I won’t waste too much space on this nihilistic, tit-for-tat justification that apparently sees TTP murder as more legitimate than murder by other actors. But it is entirely possibly to argue for the demilitarization of the region without assorting to mealy-mouthed justifications for an unambiguously vicious act of vendetta aimed at innocent children.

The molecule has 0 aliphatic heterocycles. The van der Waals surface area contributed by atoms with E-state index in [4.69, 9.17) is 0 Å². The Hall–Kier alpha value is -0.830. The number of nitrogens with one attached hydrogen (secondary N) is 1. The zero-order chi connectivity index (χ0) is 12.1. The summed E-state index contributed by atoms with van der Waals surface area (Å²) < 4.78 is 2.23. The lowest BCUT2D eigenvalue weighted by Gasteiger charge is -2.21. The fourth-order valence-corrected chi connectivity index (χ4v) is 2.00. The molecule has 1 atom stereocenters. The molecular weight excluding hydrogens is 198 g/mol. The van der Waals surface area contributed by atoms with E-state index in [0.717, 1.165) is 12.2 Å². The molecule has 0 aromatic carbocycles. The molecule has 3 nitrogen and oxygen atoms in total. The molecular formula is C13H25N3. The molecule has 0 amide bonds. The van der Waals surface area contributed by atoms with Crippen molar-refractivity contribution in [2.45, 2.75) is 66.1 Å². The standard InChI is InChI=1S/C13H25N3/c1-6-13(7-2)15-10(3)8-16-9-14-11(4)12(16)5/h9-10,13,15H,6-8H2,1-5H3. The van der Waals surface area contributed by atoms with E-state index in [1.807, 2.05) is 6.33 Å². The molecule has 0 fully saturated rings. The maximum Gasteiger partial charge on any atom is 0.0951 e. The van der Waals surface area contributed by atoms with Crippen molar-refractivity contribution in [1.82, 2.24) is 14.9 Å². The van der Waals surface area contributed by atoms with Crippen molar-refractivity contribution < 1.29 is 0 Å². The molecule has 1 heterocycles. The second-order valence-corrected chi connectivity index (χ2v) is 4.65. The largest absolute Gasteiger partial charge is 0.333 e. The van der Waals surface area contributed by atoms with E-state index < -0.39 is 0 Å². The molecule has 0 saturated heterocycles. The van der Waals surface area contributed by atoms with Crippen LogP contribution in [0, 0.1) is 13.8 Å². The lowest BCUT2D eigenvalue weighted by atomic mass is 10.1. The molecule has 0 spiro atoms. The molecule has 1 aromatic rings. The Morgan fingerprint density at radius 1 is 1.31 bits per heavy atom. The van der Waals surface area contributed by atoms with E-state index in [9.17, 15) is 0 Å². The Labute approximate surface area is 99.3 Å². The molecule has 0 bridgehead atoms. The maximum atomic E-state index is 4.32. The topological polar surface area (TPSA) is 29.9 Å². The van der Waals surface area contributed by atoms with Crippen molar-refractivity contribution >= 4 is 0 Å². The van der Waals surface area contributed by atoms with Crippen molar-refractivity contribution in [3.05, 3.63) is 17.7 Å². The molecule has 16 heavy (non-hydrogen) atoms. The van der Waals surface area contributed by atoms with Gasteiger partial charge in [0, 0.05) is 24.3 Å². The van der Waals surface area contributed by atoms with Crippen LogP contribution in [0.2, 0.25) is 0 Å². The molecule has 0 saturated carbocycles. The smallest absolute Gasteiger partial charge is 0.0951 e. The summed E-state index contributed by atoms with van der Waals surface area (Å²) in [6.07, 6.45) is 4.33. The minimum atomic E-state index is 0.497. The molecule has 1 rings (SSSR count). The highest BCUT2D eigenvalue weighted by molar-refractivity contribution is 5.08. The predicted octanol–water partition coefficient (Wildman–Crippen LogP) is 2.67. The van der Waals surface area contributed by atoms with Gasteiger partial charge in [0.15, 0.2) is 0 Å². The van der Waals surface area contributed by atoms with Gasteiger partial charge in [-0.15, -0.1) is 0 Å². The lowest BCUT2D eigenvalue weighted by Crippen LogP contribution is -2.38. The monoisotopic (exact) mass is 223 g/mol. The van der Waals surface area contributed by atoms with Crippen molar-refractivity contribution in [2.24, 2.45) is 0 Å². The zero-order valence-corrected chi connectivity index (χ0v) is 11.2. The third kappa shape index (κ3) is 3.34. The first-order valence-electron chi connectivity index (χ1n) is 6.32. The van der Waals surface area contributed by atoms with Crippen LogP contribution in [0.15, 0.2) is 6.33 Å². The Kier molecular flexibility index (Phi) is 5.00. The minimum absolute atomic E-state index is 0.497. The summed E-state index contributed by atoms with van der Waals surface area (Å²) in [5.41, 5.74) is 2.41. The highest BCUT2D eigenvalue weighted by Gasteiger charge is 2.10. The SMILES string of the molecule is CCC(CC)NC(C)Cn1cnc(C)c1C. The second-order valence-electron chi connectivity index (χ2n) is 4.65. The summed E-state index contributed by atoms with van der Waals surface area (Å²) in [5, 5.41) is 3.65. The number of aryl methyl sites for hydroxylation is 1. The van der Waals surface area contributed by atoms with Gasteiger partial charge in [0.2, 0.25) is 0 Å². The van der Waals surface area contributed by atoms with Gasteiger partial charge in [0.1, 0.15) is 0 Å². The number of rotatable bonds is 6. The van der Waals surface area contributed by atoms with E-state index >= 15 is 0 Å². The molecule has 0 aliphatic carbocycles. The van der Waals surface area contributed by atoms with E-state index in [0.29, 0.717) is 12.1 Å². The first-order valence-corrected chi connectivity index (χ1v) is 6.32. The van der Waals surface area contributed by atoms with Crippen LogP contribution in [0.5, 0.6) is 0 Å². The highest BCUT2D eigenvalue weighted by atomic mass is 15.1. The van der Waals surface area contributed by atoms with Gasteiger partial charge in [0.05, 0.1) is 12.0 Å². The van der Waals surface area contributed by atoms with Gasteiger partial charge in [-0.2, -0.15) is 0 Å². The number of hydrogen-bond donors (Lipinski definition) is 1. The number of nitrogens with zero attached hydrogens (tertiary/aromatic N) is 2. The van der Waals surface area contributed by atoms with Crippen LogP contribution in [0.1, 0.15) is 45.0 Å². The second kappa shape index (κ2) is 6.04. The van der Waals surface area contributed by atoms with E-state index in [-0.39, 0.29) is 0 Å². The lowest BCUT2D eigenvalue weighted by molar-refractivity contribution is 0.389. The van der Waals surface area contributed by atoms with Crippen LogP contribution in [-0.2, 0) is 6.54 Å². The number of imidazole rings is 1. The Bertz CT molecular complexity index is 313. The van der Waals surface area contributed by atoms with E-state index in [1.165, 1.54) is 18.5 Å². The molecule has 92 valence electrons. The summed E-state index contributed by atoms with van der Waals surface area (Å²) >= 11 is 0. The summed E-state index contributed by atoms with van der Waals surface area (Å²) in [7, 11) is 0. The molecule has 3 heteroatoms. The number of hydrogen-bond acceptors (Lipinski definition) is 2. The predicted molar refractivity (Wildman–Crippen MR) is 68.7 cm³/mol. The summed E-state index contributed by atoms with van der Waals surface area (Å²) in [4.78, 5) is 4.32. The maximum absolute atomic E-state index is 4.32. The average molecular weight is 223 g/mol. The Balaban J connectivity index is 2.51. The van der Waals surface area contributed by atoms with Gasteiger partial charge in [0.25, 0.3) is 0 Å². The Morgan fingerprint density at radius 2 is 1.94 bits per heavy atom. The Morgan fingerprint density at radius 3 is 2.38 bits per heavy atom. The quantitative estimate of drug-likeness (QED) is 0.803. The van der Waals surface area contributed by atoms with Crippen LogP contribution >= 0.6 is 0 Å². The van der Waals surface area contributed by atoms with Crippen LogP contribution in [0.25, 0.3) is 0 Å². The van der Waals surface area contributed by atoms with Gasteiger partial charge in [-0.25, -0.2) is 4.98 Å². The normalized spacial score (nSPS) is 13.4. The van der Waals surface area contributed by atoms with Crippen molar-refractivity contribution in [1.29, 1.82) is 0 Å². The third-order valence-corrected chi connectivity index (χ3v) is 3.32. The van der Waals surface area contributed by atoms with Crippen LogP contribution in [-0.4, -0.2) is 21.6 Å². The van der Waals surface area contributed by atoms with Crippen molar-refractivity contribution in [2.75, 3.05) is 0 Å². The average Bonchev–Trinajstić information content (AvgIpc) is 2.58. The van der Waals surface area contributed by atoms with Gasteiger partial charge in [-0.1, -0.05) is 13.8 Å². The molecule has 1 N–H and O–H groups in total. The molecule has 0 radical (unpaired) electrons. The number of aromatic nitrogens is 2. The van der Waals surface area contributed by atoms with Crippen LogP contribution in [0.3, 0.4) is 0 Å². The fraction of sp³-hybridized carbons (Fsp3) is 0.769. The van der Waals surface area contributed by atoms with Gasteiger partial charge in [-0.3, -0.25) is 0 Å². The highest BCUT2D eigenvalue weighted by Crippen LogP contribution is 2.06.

More galling than any Pakistani response, no matter how thoughtless or reactive, to the Peshawar massacre is the victim-blaming faux-sympathy that has poured out from governments and been faithfully aped by media worldwide, particularly in the West and in India. They have long wanted Pakistan to crack down not only on the TTP—a genuine security threat—but on their own enemies, most pressingly longtime Islamist militant factions based on the Afghanistan-Pakistan border. This site has already drawn some attention to this phenomenon: that when the TTP commit an atrocity, the West and India, as well as their media sycophants, latch onto an opportunity to blame the victim, Pakistan, by instead attacking Pakistani support for entirely unrelated Islamist militias such as the Afghanistan Taliban, Lashkar-e-Taiba, and others. There is, perhaps, a moral argument to be made about the drawbacks of Pakistan support for Muhammad Saeed or Jalaluddin Haqqani, but it has next to nothing to do with the TTP. Saeed, for instance, has been an enthusiastic proponent for the army’s crackdown on the TTP, while Haqqanis, Gul Bahadur, and the majority of the Afghan Taliban enjoy a longtime relationship with Pakistan’s army and populace, both logistically and in some cases ideologically, that indeed limited the TTP’s efforts to mount an anti-Pakistan insurgency in the long-embattled FATA region.